Were you Crazy Horse in a past life?

Crazy Horse “I was Crazy Horse in a past life.”  

No, that’s not me saying that.  But it’s a statement I’ve heard several times from people I’ve met through my years of walking the Native American spiritual path.

Sometimes they say they were Sitting Bull or some other famous Native American Holy man, but never a shepherd or pony boy or woman.

It’s not my place to judge whether they’re right or wrong, but I always have the same thought when I hear it:  “But who are you in this life?”

Because that’s the only thing that’s important:  who are you now?

Not, what’s your title or job. Rather, what is your character?

Becoming a human being 

In 1993 I accompanied Lakota elder Grandfather Wallace Black Elk to Australia to assist him as he taught a workshop and ran purification lodges.

One day Grandfather asked me to teach the people how to make tobacco ties.  As I was teaching it, one of the students asked, “What’s the point of our learning these things? I’ll never have the opportunity to be a medicine man.”

It was a wonderful question.  Because that is exactly why the elders teach things like how to make tobacco ties. It’s not about learning to be a medicine person.  It’s about learning how to be a simple human being.

No one needs to learn to be a medicine man; but they do need to learn how to be a human being who can be helpful and kind and pray for others.

Anyone who understands the level of sacrifice and dedication it takes to be a medicine person would never choose it.  It chooses you.  Medicine people long to be simple members of the community.  

The truly gifted don’t seek power but rather are recognized by a teacher and sought out.   Those who pursue power will never be as powerful as those born to it and selected. Humility, character and respect is what the elders look for.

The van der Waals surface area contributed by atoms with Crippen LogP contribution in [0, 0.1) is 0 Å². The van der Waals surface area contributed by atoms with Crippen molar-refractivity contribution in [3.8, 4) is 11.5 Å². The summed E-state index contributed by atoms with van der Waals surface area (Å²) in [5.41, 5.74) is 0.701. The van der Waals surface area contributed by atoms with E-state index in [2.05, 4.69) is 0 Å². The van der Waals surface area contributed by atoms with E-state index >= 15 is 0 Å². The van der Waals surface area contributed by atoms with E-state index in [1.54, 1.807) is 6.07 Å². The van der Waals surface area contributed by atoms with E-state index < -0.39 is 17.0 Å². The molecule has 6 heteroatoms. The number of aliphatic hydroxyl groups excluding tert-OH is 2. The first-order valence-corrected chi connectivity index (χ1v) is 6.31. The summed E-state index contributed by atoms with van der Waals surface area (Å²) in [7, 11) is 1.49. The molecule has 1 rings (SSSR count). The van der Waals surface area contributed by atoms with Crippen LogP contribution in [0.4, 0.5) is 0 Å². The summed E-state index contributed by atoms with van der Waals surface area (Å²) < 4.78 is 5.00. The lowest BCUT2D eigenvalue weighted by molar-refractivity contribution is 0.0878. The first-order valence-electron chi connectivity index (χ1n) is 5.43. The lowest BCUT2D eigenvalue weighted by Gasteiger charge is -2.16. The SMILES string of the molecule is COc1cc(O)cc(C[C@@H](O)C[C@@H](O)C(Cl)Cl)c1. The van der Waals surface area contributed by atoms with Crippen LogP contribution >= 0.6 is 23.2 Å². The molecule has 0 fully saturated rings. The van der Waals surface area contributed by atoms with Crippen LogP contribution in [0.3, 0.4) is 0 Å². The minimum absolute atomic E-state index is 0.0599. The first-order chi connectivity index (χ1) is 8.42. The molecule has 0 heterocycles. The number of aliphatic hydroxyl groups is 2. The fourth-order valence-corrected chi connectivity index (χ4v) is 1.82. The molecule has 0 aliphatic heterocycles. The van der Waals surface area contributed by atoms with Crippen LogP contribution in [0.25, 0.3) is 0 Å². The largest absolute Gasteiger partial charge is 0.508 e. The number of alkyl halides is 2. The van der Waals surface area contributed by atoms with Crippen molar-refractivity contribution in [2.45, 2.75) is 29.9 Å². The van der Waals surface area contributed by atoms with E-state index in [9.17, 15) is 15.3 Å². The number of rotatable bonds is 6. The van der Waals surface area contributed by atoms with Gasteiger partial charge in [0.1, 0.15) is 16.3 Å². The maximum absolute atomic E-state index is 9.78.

Elders don’t want to teach someone filled with self-importance.

The hallmarks of a human being

So what are the hallmarks of a human being?

Grandfather Wallace said that the qualities of “earth people” were to have courage, patience, endurance and alertness.

Grandmother Evelyn Eaton prayed for harmony, humor, humility and honesty.

The Anishinabe grandfather teachings calls for people to have humility, love, wisdom, bravery, truth, respect and honesty.

Bear Heart said the qualities of a pipe carrier are: humility, compassion, courage, loyalty, and not holding onto anger.

The importance of good character is a theme that runs through indigenous cultures.

Every tribe would have qualities they encourage their young people to embrace as they grow up.

Do you have those qualities?  It’s never too late to cultivate them in this life.

That’s much more important than who you might have been in a past life.


Molly Larkin

Molly Larkin is the co-author of the international best-seller "The Wind Is My Mother; The Life and Teachings of a Native American Shaman”  and other books on health. She is passionate about helping people live life to their fullest potential through her classes, healing practice and blog at www.MollyLarkin.com

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